ASUS GeForce GTX 670 DirectCU II TOP Unboxing Pics

May 15, 2012 Written by:ROG Article

Here comes another sweet spot graphics card from ASUS, fielding the 28nm GTX 670 from NVIDIA with its 1344 CUDA cores. This chip has been selected as a TOP edition, proving more overclockable at the factory, so both the base clock and boost clock are significantly higher than reference, set to 1058MHz and 1137MHz, respectively.  To keep it chilled, it's been paired with a DirectCU cooler, featuring twin 100mm fans. This arrangement translates into both lower temps and reduced noise when put next to the reference design, all the while offering better performance.

The GTX 670 is generally NVIDIA's entry into the more high end yet down to earth segment, bringing together power that isn't that far removed from the GTX 680, while packaging it in a more realistic two-slot and twin 6-pin form factor so it fits in almost any case and doesn't put too much strain on power supplies. In short, this is probably one of the more ideal gaming cards for your money right now, and ASUS does it good justice by including the GPU Tweak utility in the box to allow for easier overclocking and tuning.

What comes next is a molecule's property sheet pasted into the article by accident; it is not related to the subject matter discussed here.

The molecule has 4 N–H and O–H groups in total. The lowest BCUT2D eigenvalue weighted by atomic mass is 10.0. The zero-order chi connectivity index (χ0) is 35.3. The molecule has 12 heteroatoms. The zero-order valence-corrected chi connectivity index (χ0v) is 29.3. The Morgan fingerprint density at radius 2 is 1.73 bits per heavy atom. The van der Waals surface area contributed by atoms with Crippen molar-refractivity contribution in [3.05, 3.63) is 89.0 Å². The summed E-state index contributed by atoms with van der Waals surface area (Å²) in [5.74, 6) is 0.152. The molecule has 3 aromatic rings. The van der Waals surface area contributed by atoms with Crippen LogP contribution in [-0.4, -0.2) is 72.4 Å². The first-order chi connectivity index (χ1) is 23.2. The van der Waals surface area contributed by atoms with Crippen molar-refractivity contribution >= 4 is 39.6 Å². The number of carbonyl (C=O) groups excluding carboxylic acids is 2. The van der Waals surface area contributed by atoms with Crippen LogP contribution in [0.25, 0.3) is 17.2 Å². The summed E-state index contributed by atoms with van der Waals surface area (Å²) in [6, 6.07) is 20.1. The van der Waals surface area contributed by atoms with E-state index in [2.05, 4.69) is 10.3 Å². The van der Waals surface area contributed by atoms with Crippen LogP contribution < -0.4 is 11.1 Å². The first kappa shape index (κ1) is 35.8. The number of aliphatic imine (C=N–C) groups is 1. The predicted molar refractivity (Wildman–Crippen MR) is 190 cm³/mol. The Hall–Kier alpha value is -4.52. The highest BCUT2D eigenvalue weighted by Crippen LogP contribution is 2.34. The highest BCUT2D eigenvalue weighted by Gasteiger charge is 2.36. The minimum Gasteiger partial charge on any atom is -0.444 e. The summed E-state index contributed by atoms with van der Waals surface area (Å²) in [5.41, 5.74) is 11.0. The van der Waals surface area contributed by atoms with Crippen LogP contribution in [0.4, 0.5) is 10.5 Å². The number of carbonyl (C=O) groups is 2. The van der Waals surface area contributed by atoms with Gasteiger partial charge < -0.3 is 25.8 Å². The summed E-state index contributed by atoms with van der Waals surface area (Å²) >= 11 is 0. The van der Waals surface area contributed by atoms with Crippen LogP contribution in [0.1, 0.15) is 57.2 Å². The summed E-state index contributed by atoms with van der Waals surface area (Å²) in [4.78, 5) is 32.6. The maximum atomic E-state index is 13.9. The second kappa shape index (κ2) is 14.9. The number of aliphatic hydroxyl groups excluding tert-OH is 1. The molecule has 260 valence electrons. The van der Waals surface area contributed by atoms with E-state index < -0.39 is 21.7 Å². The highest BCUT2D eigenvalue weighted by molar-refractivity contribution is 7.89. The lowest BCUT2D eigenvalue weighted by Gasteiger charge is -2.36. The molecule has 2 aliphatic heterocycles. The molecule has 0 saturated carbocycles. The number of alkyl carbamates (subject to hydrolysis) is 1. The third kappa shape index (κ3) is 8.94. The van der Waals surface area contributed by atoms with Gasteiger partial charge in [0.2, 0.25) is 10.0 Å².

Like other recent graphics card releases from ASUS, this one also uses DIGI+ VRM power delivery for more accurate and cleaner power, as well as a better jumping off point for overclocking.

Let's take a look at some quick photos here:

 

That's a quick rundown of the main features on the back of the box, also explaining the benefits of DirectCU cooling with its all-copper heat dissipation points, bigger heatsink, and direct contact with the GPU.

 

 

Similar packaging to all ASUS graphics cards, keeping your investment safe during shipping and afterwards.

 

 

 

The card itself measures 10.7" x 5.4" x1.7", and as we said earlier, takes up two PCI Express slots. You will need two 6-pin power connectors to get it working.

 

 

Tough backplate like on many other DirectCU cards, helps keep it all together while reducing noise and aiding in heat abatement.

 

 

Really like this all-carbon look of the front of the card, nicely aesthetic.

 

 

On the back you get all the connectors you need.

 

 

The side of the card shows part of the heatpipe build, which is quite massive.

 

 

Upon closer inspection of the side, we see the large heatsink and rather impressive solid state capacitors. No wonder they call this guy TOP!

While maybe not as extreme as the 680 or Radeon 7970, the GTX 670 is an impressive card in every way, made even better with great and quiet cooling and several nice extras for OC seekers. This is one more reason to consider making the move to 28nm.